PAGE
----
In 2012 I made a goal to start making YouTube videos. I had no idea what I was doing but I knew the most important thing to do was to get started. Like anything that someone gets good at, they have to practice and practice and practice some more.
I get asked all the time about my set up – it allows me to shoot videos from overhead, giving a bird's eye view of the action on my craft table. Over the last couple years, I have gotten advice from fellow YouTubers, like Tanner Bell of A Little Craft In Your Day or Liz Hicks, attended conferences, and read blogs and searched out tutoriuals to learn how to shoot and edit my videos. They are still a work in progress but if you look at my first video and compare it to the videos I make now, there is a noticeable difference and evolution. The same will happen when you start and continue making craft videos – they will get better over time.
One of the biggest issues when filming craft videos is lighting so let's start there:
I have an issue with lighting in my current studio space. The tables are immediately under can lights which makes my camera rig cast a shadow on the table (like in this video) that was driving me nuts.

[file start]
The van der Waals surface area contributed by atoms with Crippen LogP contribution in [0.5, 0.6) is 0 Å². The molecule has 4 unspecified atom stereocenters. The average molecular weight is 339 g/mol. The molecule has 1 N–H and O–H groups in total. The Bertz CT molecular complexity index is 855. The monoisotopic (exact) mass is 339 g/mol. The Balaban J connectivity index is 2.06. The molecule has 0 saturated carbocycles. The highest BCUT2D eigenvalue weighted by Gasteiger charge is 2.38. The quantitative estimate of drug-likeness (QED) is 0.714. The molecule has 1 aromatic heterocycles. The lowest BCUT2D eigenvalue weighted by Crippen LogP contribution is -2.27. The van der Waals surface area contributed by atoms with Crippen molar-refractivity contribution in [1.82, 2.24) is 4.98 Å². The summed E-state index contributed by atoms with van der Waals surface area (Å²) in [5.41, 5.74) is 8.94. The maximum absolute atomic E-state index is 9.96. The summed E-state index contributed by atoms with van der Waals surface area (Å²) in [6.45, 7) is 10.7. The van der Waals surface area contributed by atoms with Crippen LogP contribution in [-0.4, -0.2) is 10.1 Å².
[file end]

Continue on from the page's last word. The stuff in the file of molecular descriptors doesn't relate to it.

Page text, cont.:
I don't have any windows that get good direct light (one faces north and the other faces north west) so it is already kind of a dark room in general.
The big kick in the pants was when a big website said they would love to work with me on videos but my lighting needed improvement. Argggh! I looked online for lights and since I have no idea what I was looking at, and the prices were all over the place, I got really overwhelmed. I talked to my friend Tanner Bell about this situation and got some great advice – he told me about a softbox lighting system he got on Amazon. I bought it right away (it is even more affordable now) and it has worked wonders! Here's what it looks like (click the photo to check it out in more detail):
After I got the lights, my lighting improved a lot. But I still had the shadow problem with my camera rig. I recently moved where I shoot videos to another table and removed the can light above the camera rig – problem solved! I also moved one of the softboxes to cast light from behind me and one to cast light from the opposite corner, in front of me.
I attended a session at NMX with Caleb Wojciki of fizzle.co where he shared about lighting and learning how to position the boxes to not get shadows. He also said you need 3 softboxes – some day I'll get another.
Here are some other quick tips I have collected over the years:
- 3 sources of light
- Try to use natural light, like a big window. You should face the window, not stand in front of it because you will cast a shadow on your project
- Position one light at 30 degrees from your left, the other light 45 degrees to the right of that, and keep them at 75% power
- Use a softbox or umbrella to diffuse the light so you don't get hard shadows
I hope this post helps you with lighting for your video shoots.
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